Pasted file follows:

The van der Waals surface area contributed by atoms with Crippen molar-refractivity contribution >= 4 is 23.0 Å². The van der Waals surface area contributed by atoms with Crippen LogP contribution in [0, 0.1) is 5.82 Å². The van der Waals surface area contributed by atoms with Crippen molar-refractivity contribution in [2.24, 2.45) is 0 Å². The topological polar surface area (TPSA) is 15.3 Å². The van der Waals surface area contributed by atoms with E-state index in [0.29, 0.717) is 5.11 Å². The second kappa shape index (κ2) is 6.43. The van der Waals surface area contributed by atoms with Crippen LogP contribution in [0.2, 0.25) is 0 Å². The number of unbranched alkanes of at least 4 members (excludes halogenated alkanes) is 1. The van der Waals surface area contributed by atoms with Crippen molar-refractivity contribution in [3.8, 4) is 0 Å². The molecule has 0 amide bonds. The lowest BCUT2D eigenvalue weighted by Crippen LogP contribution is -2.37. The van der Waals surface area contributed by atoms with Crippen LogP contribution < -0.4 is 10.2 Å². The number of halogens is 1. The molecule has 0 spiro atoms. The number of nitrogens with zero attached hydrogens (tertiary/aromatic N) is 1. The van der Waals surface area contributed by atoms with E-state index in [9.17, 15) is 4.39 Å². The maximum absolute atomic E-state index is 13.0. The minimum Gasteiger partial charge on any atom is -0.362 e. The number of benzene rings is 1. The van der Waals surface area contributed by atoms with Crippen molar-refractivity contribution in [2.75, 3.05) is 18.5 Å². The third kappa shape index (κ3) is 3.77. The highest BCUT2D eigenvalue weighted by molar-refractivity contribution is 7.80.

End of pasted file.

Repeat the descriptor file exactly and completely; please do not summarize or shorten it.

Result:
The van der Waals surface area contributed by atoms with Crippen molar-refractivity contribution >= 4 is 23.0 Å². The van der Waals surface area contributed by atoms with Crippen LogP contribution in [0, 0.1) is 5.82 Å². The van der Waals surface area contributed by atoms with Crippen molar-refractivity contribution in [2.24, 2.45) is 0 Å². The topological polar surface area (TPSA) is 15.3 Å². The van der Waals surface area contributed by atoms with E-state index in [0.29, 0.717) is 5.11 Å². The second kappa shape index (κ2) is 6.43. The van der Waals surface area contributed by atoms with Crippen LogP contribution in [0.2, 0.25) is 0 Å². The number of unbranched alkanes of at least 4 members (excludes halogenated alkanes) is 1. The van der Waals surface area contributed by atoms with Crippen molar-refractivity contribution in [3.8, 4) is 0 Å². The molecule has 0 amide bonds. The lowest BCUT2D eigenvalue weighted by Crippen LogP contribution is -2.37. The van der Waals surface area contributed by atoms with Crippen LogP contribution < -0.4 is 10.2 Å². The number of halogens is 1. The molecule has 0 spiro atoms. The number of nitrogens with zero attached hydrogens (tertiary/aromatic N) is 1. The van der Waals surface area contributed by atoms with E-state index in [9.17, 15) is 4.39 Å². The maximum absolute atomic E-state index is 13.0. The minimum Gasteiger partial charge on any atom is -0.362 e. The number of benzene rings is 1. The van der Waals surface area contributed by atoms with Crippen molar-refractivity contribution in [2.75, 3.05) is 18.5 Å². The third kappa shape index (κ3) is 3.77. The highest BCUT2D eigenvalue weighted by molar-refractivity contribution is 7.80.